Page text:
News Release: Research
Mar. 17, 2010
Enzyme is Possible New Therapy Target for Head and Neck Cancer
Researchers at Winship Cancer Institute, Emory University, have demonstrated that the enzyme RSK2 (ribosomal S6 kinase 2) promotes tumor invasion and metastasis in head and neck cancers. The drug fmk, developed at the University of California, San Francisco, already has been identified as capable of specifically targeting RSK2 in myeloma cells. This suggests the possibility that fmk or a related compound could be used to treat head and neck cancer.
The results of research with RSK2 were published online March 15 in the Journal of Clinical Investigation.
One of the top ten deadliest forms of cancer, head and neck cancers come from the soft tissues of the nose and throat, and the majority are linked to tobacco use. It is estimated that more than 35,000 new cases appeared in the United States in 2009. The five-year survival rate has not improved in more than 30 years.
First author Sumin Kang, PhD, while working with Jing Chen, PhD, associate professor of hematology and medical oncology at Emory University School of Medicine, previously had shown RSK2's importance for proliferation in multiple myeloma cells.
Kang, now an Emory assistant professor of hematology and medical oncology, has established her own laboratory at Winship to investigate RSK2 as an anti-cancer target. Kang and Chen's work also has found that RSK2 is activated through a family of genes called Src tyrosine kinases, which often are put into overdrive by cancer-causing mutations.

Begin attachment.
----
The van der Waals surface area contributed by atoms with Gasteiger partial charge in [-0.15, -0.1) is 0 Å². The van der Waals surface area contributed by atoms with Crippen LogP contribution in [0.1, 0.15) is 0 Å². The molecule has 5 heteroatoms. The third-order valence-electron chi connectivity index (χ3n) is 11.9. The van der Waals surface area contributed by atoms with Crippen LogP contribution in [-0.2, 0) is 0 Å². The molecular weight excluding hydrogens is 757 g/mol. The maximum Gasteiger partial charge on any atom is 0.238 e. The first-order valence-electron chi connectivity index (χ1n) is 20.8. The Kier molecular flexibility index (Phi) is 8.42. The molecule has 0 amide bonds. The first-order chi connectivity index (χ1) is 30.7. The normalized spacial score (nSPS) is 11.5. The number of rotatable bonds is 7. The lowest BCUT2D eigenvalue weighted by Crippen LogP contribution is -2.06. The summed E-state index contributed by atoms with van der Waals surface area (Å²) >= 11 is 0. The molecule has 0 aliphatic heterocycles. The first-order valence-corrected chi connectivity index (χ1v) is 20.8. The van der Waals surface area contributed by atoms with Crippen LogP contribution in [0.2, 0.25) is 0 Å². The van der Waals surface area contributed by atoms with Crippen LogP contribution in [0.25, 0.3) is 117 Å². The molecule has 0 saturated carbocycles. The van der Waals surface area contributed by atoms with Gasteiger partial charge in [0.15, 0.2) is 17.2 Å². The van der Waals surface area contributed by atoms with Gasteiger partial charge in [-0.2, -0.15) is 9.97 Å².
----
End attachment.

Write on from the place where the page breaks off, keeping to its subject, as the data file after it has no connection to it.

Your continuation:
"This finding is important because we have now shown that RSK2's critical role is not limited to hematopoetic cells (blood cells)," Kang says. "In addition, this is the first connection between RSK2 signals and tumor metastasis and invasion."
Examining dozens of biopsies from patients' tumors by staining them with antibodies, Kang and colleagues observed that the RSK2 enzyme was increasingly turned on as tumors became more invasive. For tumors that had metastasized to the lymph nodes, 62 percent had RSK2 turned on, compared to a quarter of head and neck tumors that had not yet metastasized. The authors also found that introducing RSK2 into human head and neck tumors could drive invasion and metastasis in cell culture, and that interfering with RSK2 impaired invasion and metastasis in a model where human tumors are implanted into mice. It appears that RSK2 changes properties of tumor cells' internal skeletons, but it also turns on other genes, whose function Kang is probing now.
"The role of RSK2 depends on the cancer type," Kang says. "With head and neck cancers, inhibiting RSK2 can block invasion and metastasis but it can't shrink the tumor."
This contrasts with myeloma, where RSK2 is required for proliferation, she adds. For head and neck cancer, it may be best to combine a RSK2 inhibitor such as fmk with another anti-proliferative drug, a possibility now under investigation.
"This study has provided clear evidence to support the involvement of RSK2 in human head and neck cancer metastasis," says co-author Georgia Chen, PhD, Emory associate professor of hematology and medical oncology. "Using patients' tissue samples is essential to determining clinical impact, and we are glad that the Head and Neck SPORE Histology Core has facilitated this and other relevant studies."
This research was supported by Winship's Head and Neck Cancer Specialized Program of Research Excellence (SPORE), funded through the National Cancer Institute.
Co-authors also include the SPORE's directors, Dong Moon Shin, MD, professor of hematology and medical oncology and associate director of academic development, and Fadlo Khuri, MD, professor of hematology and medical oncology and deputy director for clinical and translational research.